Aural Environment: Do You Hear What I Hear? 

The power of the aural environment in aged care homes 

A great deal of research has been done in recent years to examine how the aural environment impacts on the health and well-being of aged care residents, and in particular, people living with dementia. Modern residences in Australia are light years away from the institutionalised, sterile and impersonal environments of the past. The power of green spaces has been recognised and now many new homes are surrounded by beautiful gardens with courtyards and outdoor spaces where residents can relax. Interior décor is welcoming, comfortable and designed to encourage interaction, as well as relaxation, drawing the residents out of their rooms. Menus have improved too, with residents offered delicious and nutritious meals to satisfy their palates and meet their dietary needs.  

However, one design aspect that is often overlooked is the ‘aural’ environment. 

What do we mean by aural environment?  

Aural is defined as of or relating to the ears or to the sense of hearing. (Merriam Webster Dictionary). So when we speak of the aural environment, we are referring to all the sounds that surround us. In aged care, it is about the sounds that pervade the home of your residents. 

What sounds make up the aural environment of your aged care home?  

If you were to close your eyes on any given day and just listen, what would you hear? Is it the TV with its noisy ads and frequent news bulletins highlighting all the turmoil of the world? Is it raised voices of staff conversing? Is it in fact a cacophony of noise echoing around the home?  Or is there no sound at all other than staff going about their work? 

Is this creating the sort of environment that is good for your residents?  

The aural environment and dementia 

Of all the senses, hearing is the one that has the most significant impact on people with dementia in terms of quality of life. Noise that is acceptable to care staff may be distressing and disorientating for a person with dementia. (Social Care Institute for Excellence, October 2020). This noise can cause frustration and can increase agitated and aggressive behaviours.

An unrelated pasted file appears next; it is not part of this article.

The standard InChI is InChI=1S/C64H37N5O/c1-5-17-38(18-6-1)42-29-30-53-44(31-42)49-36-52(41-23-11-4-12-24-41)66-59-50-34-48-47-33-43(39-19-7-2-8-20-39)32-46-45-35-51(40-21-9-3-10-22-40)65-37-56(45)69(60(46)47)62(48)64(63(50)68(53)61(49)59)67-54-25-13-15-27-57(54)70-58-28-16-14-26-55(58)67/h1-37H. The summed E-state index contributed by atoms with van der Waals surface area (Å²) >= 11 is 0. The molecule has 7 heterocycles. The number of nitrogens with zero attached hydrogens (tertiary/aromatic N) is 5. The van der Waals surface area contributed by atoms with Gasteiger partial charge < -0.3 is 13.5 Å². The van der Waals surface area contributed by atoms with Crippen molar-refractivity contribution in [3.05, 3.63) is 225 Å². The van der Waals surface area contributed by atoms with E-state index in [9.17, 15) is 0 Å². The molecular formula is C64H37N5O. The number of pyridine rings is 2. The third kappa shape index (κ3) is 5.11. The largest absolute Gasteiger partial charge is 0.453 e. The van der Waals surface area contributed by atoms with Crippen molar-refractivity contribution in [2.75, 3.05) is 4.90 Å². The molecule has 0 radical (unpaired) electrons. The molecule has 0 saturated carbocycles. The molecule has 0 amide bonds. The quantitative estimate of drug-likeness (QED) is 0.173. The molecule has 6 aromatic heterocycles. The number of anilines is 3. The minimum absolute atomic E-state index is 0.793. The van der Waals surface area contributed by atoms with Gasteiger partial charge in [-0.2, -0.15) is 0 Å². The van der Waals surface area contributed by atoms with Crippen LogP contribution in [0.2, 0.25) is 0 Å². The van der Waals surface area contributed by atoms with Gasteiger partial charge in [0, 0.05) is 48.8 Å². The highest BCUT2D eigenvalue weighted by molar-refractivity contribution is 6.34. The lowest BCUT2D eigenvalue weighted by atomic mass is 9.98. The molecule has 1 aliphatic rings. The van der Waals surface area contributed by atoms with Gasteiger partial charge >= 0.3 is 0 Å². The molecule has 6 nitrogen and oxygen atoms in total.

Research has shown that age appropriate music can lead to reductions in agitation, aggressive behaviours and improvement in quality of life in residents living with dementia in aged care facilities. (Travers, 2019) Calming music can be helpful too, if a person with dementia is awake during the night. 

How can we improve our aural environment? 

Here are 4 ways you can improve the aural environment in your aged care residence: 

  1. Train staff in the importance of minimising unnecessary noise and how to recognise signs of agitation in residents that may arise from this 
  1. Replace distressing TV noise with familiar and age appropriate music  
  1. Ensure residents have access to soothing and calming music in their rooms at night 
  1. Put residents first and ensure the aural environment supports a home that is a source of relaxation and enjoyment for all residents. 


1 Social Care Institute for Excellence, October 2020 

2 Silver Memories Research Program, University of QLD, Funded by Federal Department of Health (2018) 

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